What can divers and other people do to contribute to shark preservation?
Humans are very much interconnected to the ocean and we depend heavily on it for our survival. One of the most impactful things you can do for sharks is become a conscious consumer. Sharks are used in a variety of different products, like pet food and cosmetics. Shark meat is often sold under misleading names like “rock salmon,” “flake,” and generic “white fish.” Conservation of the marine environment as a whole is imperative to ensure a healthy planet. There is a number of ways people can get more involved: they can clean up marine debris, reduce their use of single use plastics, support conservation efforts, and even vote for environmental policies. People can sign petitions to make their voice count and educate others about the threats to our oceans and ways they can help. There is such a misunderstanding of sharks and I believe that photography and images can have a strong impact on changing peopleʻs perceptions, as well. Supporting pro-conservation organizations can go a long way with sending the right message in promoting shark preservation. Water Inspired is a nonprofit that focuses on shark conservation and utilizes the power of photography, science, immersive programs, art, technology, social media, events, and public presentations to reach a wider audience. Regarding our use of photography specifically with co founder @JuanSharks (Juan Oliphant) I believe a picture is a thousand words and can cross geographical and language barriers to reach a number of people, I think it is one of the most powerful ways to inspire conservation. We hope to inspire others through photos of people interacting with marine life, especially sharks in a positive way, to give sharks a deeper look, give them a chance, a chance to survive and coexist and because of that I post a lot of @JuanSharks images of me peacefully coexisting with sharks so people can realize its possible and they are not monsters and I hope that the images lead them read the captions or follow the links back to the websites so they can learn the truth about sharks: That they are so important and we need them and now they need our protection from the wasteful and cruel practice of killing sharks just for a bowl of soup for the demand for shark fin soup in China. By reaching out to the public through social media and providing a platform for immersive learning I hope to educate people and inspire how they can contribute to shark conservation.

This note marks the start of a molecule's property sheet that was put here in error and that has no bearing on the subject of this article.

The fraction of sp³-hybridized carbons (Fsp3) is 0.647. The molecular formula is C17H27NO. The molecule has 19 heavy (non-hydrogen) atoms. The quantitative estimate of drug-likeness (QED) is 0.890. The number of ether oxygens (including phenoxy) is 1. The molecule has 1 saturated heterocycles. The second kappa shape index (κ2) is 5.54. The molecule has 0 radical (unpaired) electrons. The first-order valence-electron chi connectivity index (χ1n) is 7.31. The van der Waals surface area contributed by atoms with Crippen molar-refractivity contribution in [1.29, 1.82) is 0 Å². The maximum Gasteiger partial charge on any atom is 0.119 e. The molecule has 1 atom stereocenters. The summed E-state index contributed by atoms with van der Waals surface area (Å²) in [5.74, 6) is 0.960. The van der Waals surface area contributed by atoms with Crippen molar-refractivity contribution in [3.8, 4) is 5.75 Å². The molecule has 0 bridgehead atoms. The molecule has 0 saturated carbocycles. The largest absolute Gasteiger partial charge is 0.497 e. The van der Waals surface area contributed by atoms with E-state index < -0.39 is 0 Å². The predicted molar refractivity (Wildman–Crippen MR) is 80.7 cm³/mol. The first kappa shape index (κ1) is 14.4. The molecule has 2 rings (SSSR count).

SHARK CULLING IS SEEN BY MANY AS A NECESSARY EVIL PUT IN PLACE TO PROTECT BEACHGOERS AND SURFERS- WHAT WOULD BE AN EFFECTIVE ALTERNATIVE TO THIS PRACTICE?
This is a great question! There are actually many alternatives to preventing shark encounters rather than the inhumane killing of sharks. If there are shark sightings, we could easily close beaches and not permit people to enter the water. Sharks live in the ocean. They are going to be there. I find it a bit inconsiderate of humans to feel that they own the ocean so much, that they can actually kill sharks for only following their natural instincts as apex predators. We have learned over and over again with many studies that taking a link out of the chain of an ecosystem will affect all areas. Sharks have a vital role as apex predators and we need them to help regulate a lot of the animals below them. It would also be more beneficial to tag these animals to better study why they may be coming in to shore looking for food. We could discover if their primary food source is being over fished, if something is attracting them to a certain area, patterns in their migration, and so much more that could prevent encounters in a more healthy, sustainable, and scientific manner. There are also eco-barriers which are nylon netting that prevents large animals for coming in but is also recyclable. They can be expensive but are more cost efficient than the price of culling.
WHAT ARE THE SIDE EFFECTS OF SHARK CULLING, BOTH ON SHARK POPULATION AS WELL AS THE EARTH'S ECOSYSTEMS?
Sharks act as the white blood cells of the ocean. So, sort of like the doctors of the sea. In general they hunt the dead, dying, weak and injured fish. This leaves only the strong to survive. If you’ve ever had a fish tank, you know that when one fish has a disease it can spread very quickly to the rest of the tank. The sharks help regulate that on a much larger scale. Thats just one small example. Ultimately, if sharks are killed off, which is where they are headed at this rate, than the smaller marine life will over populate, including the marine life that feeds on phytoplankton. Phytoplankton consumes carbon dioxide and turns it into oxygen. 70% of our earths oxygen comes from the ocean. If the levels of phytoplankton decrease, it will affect our earths oxygen levels, which will affect humans.
HOW COME THE SHARKS ARE OKAY WITH YOU SWIMMING WITH THEM? WHY DONT THEY "ATTACK"?